The Who hit 50 this year and in honor of their golden anniversary tour, we thought we’d put together a sites related to their history in the United States.
- RKO 58th Street Theater – 154 East 58th Street NY, NY
On March 25th, 1967, the Who played their very first American shows at the old RKO 58th St. Theater in New York City. They played there for a full week, playing between two and three shows per day, as part of a Murray the K revue which also featured Cream, Smokey Robinson, Mitch Ryder and Wilson Pickett among others. The theater was demolished a couple of years later.
- Monterey Pop Festival – Monterey County Fairgrounds 2004 Fairgrounds Road (off Fremont Street, near Highway 1) Monterey, California
Held in Monterey, California on June 16–18, 1967, the Monterey Pop Festival was the first commercial American rock festival. Dunhill Records executive Lou Adler and John Phillips of the Mamas and the Papas organized the festival around the concept of the successful Monterey Jazz Festival and staged it at that festival’s site.
Featuring the first major American appearances of Jimi Hendrix, and the Who, it also introduced Janis Joplin to a large audience.
- Flint Holiday Inn (now a Days Inn) – 2207 West Bristol Road Flint, Michigan
On August 23, 1967, Who drummer Keith Moon celebrated his 20th birthday. That night, the band had opened for Herman’s Hermits at Atwood Stadium, a Flint high school football field.
Afterwards, everyone returned to the hotel to celebrate Moon’s birthday and the rest is rock and roll history. Moon emptied fire extinguishers, jumped naked into the motel’s pool, threw food all over the place, and finally drove a Lincoln Continental into the same pool.
After spending the night at a dentist (who couldn’t repair Moon’s newly broken teeth—due to the amount of booze in his system he couldn’t administer anesthesia), Moon joined his band in leaving Flint the next day. The tab for the “party” came to almost $40,000. And it’s the last time the band was ever allowed to stay at a Holiday Inn.
- Stage 43 – CBS Television City 7800 Beverly Boulevard Los Angeles, California
On September 15, 1967, Keith Moon affixed explosives in his drums for The Who’s appearance on the Smothers Brothers Comedy Hour. At the end of their second song (lip-synching to a live version of “My Generation”), Moon ignited his drums, causing a ferocious explosion which is what originally impaired guitarist Pete Townsend’s hearing. Game shows use the stage today.
- Woodstock – Hurd and West Shore Roads, outside Bethel, New York
A concrete marker sits at the spot where the stage stood for the original, legendary Woodstock “Music and Art Fair,” three days of peace and love that took place on August 15–17, 1969 at Max Yasgur’s farm.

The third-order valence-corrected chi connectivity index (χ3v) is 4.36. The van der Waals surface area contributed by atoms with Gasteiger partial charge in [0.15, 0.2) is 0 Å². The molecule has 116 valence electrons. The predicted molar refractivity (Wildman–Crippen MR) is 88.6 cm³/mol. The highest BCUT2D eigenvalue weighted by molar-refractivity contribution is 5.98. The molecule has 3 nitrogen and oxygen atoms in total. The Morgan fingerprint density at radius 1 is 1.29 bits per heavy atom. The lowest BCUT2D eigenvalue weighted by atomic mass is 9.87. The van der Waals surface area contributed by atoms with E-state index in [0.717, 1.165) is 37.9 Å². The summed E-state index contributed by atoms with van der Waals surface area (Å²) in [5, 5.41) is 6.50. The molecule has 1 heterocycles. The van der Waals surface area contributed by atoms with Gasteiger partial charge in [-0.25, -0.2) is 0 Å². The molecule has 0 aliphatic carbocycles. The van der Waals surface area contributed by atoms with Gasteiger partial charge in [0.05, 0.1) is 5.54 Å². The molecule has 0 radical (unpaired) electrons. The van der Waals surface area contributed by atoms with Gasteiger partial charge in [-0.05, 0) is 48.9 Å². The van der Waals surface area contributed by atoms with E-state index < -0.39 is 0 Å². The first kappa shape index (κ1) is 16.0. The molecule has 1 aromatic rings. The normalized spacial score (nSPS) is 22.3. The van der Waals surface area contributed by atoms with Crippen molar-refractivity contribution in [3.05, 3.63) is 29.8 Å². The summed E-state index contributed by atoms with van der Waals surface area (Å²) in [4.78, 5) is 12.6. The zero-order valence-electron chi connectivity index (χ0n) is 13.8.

This seminal event was documented both on film and record. Woodstock festivals in the 1990s were held in the nearby town of Saugerties on the Winston Farm at the intersection of Routes 212 and 32. Among the performers were: The Band, Creedence Clearwater Revival, Crosby, Stills, & Nash, the Grateful Dead, Jimi Hendrix, Jefferson Airplane, Janis Joplin, Santana, Sly & The Family Stone, Neil Young (Young performed a few songs with Crosby, Stills, & Nash and later joined the group) and of course, the Who.
- Cow Palace – Geneva Boulevard Daly City, California
During a November 20, 1973 concert here, Keith Moon collapsed onstage during the song Won’t Get Fooled Again. The roadies carried him backstage into the dressing room, where he was placed in a cold shower and brought to. After a 30-minute delay, Moon was unable to continue playing, and in fact was taken to a local hospital.
Pete Townsend took the microphone and said, ”Hey, can anybody out there play drums? I mean good. Any takers come up here onstage.” Scott Halpin, a 19-year-old, made his way to the stage and took over. Townsend introduced him, called for the song Naked Eye, and they were off. The Who ran through two other songs, Magic Bus and My Generation before finishing the set with the substitute drummer.
- 116th Street and Morningside Drive – Morningside Heights, NY
The Who posed here against the Carl Schurz monument for the cover of 1979’s, The Kids Are Alright.
- Riverfront Coliseum – 100 Broadway Cincinnati, Ohio
Eleven people tragically died here at a 1979 Who concert during the band’s first tour after Keith Moon’s death some three months earlier. The fans were trampled in a stampede that developed when they were trying to reach unreserved, “festival” seating. An episode of the TV show WKRP in Cincinnati later made the incident a focal point of one of its shows.
The popular video for the 1982 video for Eminence Front was shot just outside Washington D.C. at the Capitol Center in Landover Maryland, which was demolished in 2002.
- Hard Rock Hotel – 4455 Paradise Road Las Vegas, Nevada
John Entwistle, the quiet, rock steady bassist (and co-founder) of The Who died here of an apparent heart attack on June 27, 2002. He was just 57.
Entwistle was in Vegas for an exhibit of his artwork, which was to be followed by a Who performance at the Joint, on June 28th, the opening night of the group’s U.S. tour. “The Ox” as he was nicknamed contributed tracks to The Who including Boris the Spider and Whiskey Man.
He also had a prolific solo career in the early-1970’s, releasing Smash Your Head Against the Wall in 1971, which was quickly followed by Whistle Rhymes a year later and John Entwistle’s Rigor Mortis Sets In (1973), Mad Dog (1975) and Too Late the Hero (1981). Entwistle’s final release was 1999’s live album, Left for Live.
Today, the hotel has yet to reveal the exact room where he passed, as to not attract undue attention by fans of Entwistle.